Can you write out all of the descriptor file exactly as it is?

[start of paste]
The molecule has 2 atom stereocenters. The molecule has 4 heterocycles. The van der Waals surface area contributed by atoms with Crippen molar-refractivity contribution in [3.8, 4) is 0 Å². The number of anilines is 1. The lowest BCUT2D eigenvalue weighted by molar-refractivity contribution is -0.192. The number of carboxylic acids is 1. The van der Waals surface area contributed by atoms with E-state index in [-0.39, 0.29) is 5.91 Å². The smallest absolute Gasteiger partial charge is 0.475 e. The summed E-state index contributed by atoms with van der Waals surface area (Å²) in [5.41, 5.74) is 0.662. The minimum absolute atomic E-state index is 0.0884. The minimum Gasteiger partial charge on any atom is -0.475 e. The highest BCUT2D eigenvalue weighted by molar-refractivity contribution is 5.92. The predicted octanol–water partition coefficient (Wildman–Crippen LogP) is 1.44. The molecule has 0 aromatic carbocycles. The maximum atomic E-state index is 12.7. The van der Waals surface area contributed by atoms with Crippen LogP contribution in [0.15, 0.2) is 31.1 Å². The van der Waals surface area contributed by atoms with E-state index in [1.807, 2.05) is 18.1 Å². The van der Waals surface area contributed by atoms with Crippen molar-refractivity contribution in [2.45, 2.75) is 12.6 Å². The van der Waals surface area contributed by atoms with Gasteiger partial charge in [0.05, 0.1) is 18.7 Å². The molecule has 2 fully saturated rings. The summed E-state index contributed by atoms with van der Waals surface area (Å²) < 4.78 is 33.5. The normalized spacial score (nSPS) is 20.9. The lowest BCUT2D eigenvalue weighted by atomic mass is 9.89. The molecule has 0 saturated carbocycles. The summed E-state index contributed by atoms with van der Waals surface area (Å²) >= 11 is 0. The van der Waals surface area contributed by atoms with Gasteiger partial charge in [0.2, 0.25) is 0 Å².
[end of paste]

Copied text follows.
The molecule has 2 atom stereocenters. The molecule has 4 heterocycles. The van der Waals surface area contributed by atoms with Crippen molar-refractivity contribution in [3.8, 4) is 0 Å². The number of anilines is 1. The lowest BCUT2D eigenvalue weighted by molar-refractivity contribution is -0.192. The number of carboxylic acids is 1. The van der Waals surface area contributed by atoms with E-state index in [-0.39, 0.29) is 5.91 Å². The smallest absolute Gasteiger partial charge is 0.475 e. The summed E-state index contributed by atoms with van der Waals surface area (Å²) in [5.41, 5.74) is 0.662. The minimum absolute atomic E-state index is 0.0884. The minimum Gasteiger partial charge on any atom is -0.475 e. The highest BCUT2D eigenvalue weighted by molar-refractivity contribution is 5.92. The predicted octanol–water partition coefficient (Wildman–Crippen LogP) is 1.44. The molecule has 0 aromatic carbocycles. The maximum atomic E-state index is 12.7. The van der Waals surface area contributed by atoms with Crippen LogP contribution in [0.15, 0.2) is 31.1 Å². The van der Waals surface area contributed by atoms with E-state index in [1.807, 2.05) is 18.1 Å². The van der Waals surface area contributed by atoms with Crippen molar-refractivity contribution in [2.45, 2.75) is 12.6 Å². The van der Waals surface area contributed by atoms with Gasteiger partial charge in [0.05, 0.1) is 18.7 Å². The molecule has 2 fully saturated rings. The summed E-state index contributed by atoms with van der Waals surface area (Å²) < 4.78 is 33.5. The normalized spacial score (nSPS) is 20.9. The lowest BCUT2D eigenvalue weighted by atomic mass is 9.89. The molecule has 0 saturated carbocycles. The summed E-state index contributed by atoms with van der Waals surface area (Å²) >= 11 is 0. The van der Waals surface area contributed by atoms with Gasteiger partial charge in [0.2, 0.25) is 0 Å².